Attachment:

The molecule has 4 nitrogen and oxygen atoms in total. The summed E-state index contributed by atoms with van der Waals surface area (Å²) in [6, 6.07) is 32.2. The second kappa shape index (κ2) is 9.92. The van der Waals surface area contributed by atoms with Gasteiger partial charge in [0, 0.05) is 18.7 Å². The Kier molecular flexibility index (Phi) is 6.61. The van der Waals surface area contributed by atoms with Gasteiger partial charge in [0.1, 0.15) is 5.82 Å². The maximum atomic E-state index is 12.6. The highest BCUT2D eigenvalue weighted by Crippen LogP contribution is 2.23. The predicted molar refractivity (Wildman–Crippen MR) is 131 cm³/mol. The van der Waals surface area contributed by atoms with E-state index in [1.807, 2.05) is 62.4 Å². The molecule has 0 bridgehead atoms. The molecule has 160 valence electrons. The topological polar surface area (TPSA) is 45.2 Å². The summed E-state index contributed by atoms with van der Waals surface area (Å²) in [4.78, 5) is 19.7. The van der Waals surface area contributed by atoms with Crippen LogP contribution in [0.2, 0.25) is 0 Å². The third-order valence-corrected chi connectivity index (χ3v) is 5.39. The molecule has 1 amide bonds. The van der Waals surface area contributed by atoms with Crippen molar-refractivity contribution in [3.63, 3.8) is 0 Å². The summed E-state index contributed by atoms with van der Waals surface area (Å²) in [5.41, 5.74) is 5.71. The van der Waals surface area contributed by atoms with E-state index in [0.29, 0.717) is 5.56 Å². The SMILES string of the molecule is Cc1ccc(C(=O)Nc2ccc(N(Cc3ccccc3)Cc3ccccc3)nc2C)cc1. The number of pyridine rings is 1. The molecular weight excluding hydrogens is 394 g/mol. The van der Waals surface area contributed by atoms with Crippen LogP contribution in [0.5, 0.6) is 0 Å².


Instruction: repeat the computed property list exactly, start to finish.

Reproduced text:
The molecule has 4 nitrogen and oxygen atoms in total. The summed E-state index contributed by atoms with van der Waals surface area (Å²) in [6, 6.07) is 32.2. The second kappa shape index (κ2) is 9.92. The van der Waals surface area contributed by atoms with Gasteiger partial charge in [0, 0.05) is 18.7 Å². The Kier molecular flexibility index (Phi) is 6.61. The van der Waals surface area contributed by atoms with Gasteiger partial charge in [0.1, 0.15) is 5.82 Å². The maximum atomic E-state index is 12.6. The highest BCUT2D eigenvalue weighted by Crippen LogP contribution is 2.23. The predicted molar refractivity (Wildman–Crippen MR) is 131 cm³/mol. The van der Waals surface area contributed by atoms with E-state index in [1.807, 2.05) is 62.4 Å². The molecule has 0 bridgehead atoms. The molecule has 160 valence electrons. The topological polar surface area (TPSA) is 45.2 Å². The summed E-state index contributed by atoms with van der Waals surface area (Å²) in [4.78, 5) is 19.7. The van der Waals surface area contributed by atoms with Crippen LogP contribution in [0.2, 0.25) is 0 Å². The third-order valence-corrected chi connectivity index (χ3v) is 5.39. The molecule has 1 amide bonds. The van der Waals surface area contributed by atoms with Crippen molar-refractivity contribution in [3.63, 3.8) is 0 Å². The summed E-state index contributed by atoms with van der Waals surface area (Å²) in [5.41, 5.74) is 5.71. The van der Waals surface area contributed by atoms with E-state index in [0.29, 0.717) is 5.56 Å². The SMILES string of the molecule is Cc1ccc(C(=O)Nc2ccc(N(Cc3ccccc3)Cc3ccccc3)nc2C)cc1. The number of pyridine rings is 1. The molecular weight excluding hydrogens is 394 g/mol. The van der Waals surface area contributed by atoms with Crippen LogP contribution in [0.5, 0.6) is 0 Å².